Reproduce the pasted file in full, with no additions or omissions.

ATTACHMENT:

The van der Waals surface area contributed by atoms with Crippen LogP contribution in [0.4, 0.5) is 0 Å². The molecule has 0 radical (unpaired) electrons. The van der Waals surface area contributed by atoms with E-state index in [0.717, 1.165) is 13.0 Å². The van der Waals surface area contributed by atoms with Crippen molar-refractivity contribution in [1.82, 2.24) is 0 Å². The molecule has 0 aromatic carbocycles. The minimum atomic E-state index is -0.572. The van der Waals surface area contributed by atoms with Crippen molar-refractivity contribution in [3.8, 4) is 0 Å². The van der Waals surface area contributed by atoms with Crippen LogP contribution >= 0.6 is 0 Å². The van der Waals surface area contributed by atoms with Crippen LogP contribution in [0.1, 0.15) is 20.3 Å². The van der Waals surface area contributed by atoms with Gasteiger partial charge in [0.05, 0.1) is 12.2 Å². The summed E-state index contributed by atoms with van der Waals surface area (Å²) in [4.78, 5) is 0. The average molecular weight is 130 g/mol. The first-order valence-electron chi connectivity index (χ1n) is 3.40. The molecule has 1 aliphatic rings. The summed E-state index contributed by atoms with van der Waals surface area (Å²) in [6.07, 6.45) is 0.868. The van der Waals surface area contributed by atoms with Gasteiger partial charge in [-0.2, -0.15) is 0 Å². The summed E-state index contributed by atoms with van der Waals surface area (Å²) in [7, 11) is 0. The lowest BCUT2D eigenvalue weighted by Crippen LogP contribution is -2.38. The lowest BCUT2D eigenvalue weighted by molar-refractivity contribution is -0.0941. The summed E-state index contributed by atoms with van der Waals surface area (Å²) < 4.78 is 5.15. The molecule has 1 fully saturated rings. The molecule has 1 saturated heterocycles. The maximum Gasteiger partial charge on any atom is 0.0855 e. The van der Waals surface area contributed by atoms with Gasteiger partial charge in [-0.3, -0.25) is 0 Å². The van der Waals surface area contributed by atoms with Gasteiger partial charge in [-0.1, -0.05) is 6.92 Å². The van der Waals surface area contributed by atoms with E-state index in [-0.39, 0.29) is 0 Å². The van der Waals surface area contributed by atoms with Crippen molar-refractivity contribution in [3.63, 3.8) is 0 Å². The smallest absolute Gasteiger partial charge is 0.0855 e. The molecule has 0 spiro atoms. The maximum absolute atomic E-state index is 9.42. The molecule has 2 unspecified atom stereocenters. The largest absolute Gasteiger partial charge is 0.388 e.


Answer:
The van der Waals surface area contributed by atoms with Crippen LogP contribution in [0.4, 0.5) is 0 Å². The molecule has 0 radical (unpaired) electrons. The van der Waals surface area contributed by atoms with E-state index in [0.717, 1.165) is 13.0 Å². The van der Waals surface area contributed by atoms with Crippen molar-refractivity contribution in [1.82, 2.24) is 0 Å². The molecule has 0 aromatic carbocycles. The minimum atomic E-state index is -0.572. The van der Waals surface area contributed by atoms with Crippen molar-refractivity contribution in [3.8, 4) is 0 Å². The van der Waals surface area contributed by atoms with Crippen LogP contribution >= 0.6 is 0 Å². The van der Waals surface area contributed by atoms with Crippen LogP contribution in [0.1, 0.15) is 20.3 Å². The van der Waals surface area contributed by atoms with Gasteiger partial charge in [0.05, 0.1) is 12.2 Å². The summed E-state index contributed by atoms with van der Waals surface area (Å²) in [4.78, 5) is 0. The average molecular weight is 130 g/mol. The first-order valence-electron chi connectivity index (χ1n) is 3.40. The molecule has 1 aliphatic rings. The summed E-state index contributed by atoms with van der Waals surface area (Å²) in [6.07, 6.45) is 0.868. The van der Waals surface area contributed by atoms with Gasteiger partial charge in [-0.2, -0.15) is 0 Å². The summed E-state index contributed by atoms with van der Waals surface area (Å²) in [7, 11) is 0. The lowest BCUT2D eigenvalue weighted by Crippen LogP contribution is -2.38. The lowest BCUT2D eigenvalue weighted by molar-refractivity contribution is -0.0941. The summed E-state index contributed by atoms with van der Waals surface area (Å²) < 4.78 is 5.15. The molecule has 1 fully saturated rings. The molecule has 1 saturated heterocycles. The maximum Gasteiger partial charge on any atom is 0.0855 e. The van der Waals surface area contributed by atoms with Gasteiger partial charge in [-0.3, -0.25) is 0 Å². The van der Waals surface area contributed by atoms with Gasteiger partial charge in [-0.1, -0.05) is 6.92 Å². The van der Waals surface area contributed by atoms with E-state index in [-0.39, 0.29) is 0 Å². The van der Waals surface area contributed by atoms with Crippen molar-refractivity contribution in [3.63, 3.8) is 0 Å². The smallest absolute Gasteiger partial charge is 0.0855 e. The molecule has 0 spiro atoms. The maximum absolute atomic E-state index is 9.42. The molecule has 2 unspecified atom stereocenters. The largest absolute Gasteiger partial charge is 0.388 e.